In the last 6 months, I sold my first business, broke up with my boyfriend, and I turned 30.
Oh, and I also went off Lexapro, an anti-depressant that I should have never went on in the first place, but ended up taking for 9 years. All of these changes turned my world upside down and sideways, and there was a moment in time where I was so confused that I was willing to spend my time and money (I didn’t have) with anyone who claimed they could give me some insight on life and how we’re supposed to live and survive through it. This led me on a trek to a Priest, a Therapist, and a Numerologist. All of them had merit, and all of them did actually help me in some way. None of them turned out to be a daily force in my life, but rather they came and went just as I needed them to, solidifying yet again the theory that people come into your life when they are supposed and leave when they are supposed to as well.
In the year prior to my break up, I had about 3 jobs and 4 different projects at any given time. I also had a boyfriend 3000 miles away who had been waiting for me to follow through on my promise to move back near our family to get married and produce children for the last 3 years. For reasons too lengthy to state at this point, he couldn’t move and neither could I. We held it together for as long as we could, but eventually it all blew up. I was desperately trying to figure out a way to run my company from afar and still bring in enough cash to cover my bills and not rely on him to take care of my financial burdens. In doing so, I ran around like a crazy person going from one job to the next while he waited for a call or a text or an e-mail to just show that I cared. My attention was disconnected and unaffected, and I didn’t realize how unhappy he truly was until it was too late. The relationship ended, and I was a complete mess.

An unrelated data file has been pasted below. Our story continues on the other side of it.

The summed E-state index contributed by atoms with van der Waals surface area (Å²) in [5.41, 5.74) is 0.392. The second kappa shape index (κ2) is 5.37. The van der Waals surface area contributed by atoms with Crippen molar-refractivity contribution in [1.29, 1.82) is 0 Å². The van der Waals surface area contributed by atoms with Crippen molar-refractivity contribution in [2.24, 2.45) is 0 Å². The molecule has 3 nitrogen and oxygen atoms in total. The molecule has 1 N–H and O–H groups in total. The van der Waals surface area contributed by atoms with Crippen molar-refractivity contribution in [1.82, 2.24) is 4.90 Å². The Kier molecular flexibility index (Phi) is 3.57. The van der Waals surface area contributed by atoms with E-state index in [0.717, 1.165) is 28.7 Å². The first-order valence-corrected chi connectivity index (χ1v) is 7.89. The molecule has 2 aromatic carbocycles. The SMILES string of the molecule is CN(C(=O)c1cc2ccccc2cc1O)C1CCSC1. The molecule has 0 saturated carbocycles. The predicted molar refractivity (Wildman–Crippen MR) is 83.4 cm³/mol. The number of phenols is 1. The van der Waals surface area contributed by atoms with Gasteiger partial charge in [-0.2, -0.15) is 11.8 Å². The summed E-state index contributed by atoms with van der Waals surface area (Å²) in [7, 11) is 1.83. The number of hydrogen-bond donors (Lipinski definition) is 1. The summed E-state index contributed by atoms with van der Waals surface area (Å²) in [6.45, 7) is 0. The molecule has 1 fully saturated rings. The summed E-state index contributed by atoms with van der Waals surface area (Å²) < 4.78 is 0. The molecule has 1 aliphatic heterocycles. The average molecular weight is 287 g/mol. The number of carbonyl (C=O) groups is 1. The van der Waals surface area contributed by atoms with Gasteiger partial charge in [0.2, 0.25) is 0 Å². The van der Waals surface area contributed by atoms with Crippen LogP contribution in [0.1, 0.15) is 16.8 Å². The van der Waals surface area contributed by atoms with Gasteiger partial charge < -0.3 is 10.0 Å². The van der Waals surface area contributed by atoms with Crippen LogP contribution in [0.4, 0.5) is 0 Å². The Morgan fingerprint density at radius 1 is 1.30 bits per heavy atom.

I was confused and angry, and I felt abandoned by someone who promised a ring and gave me the boot instead. It upended my life, and tacked onto the other changes that occurred on a career front, I felt completely unhinged. I finally understood the phrase, “When it rains. It pours.” It seemed every thing fell apart at once.
Enter the Priest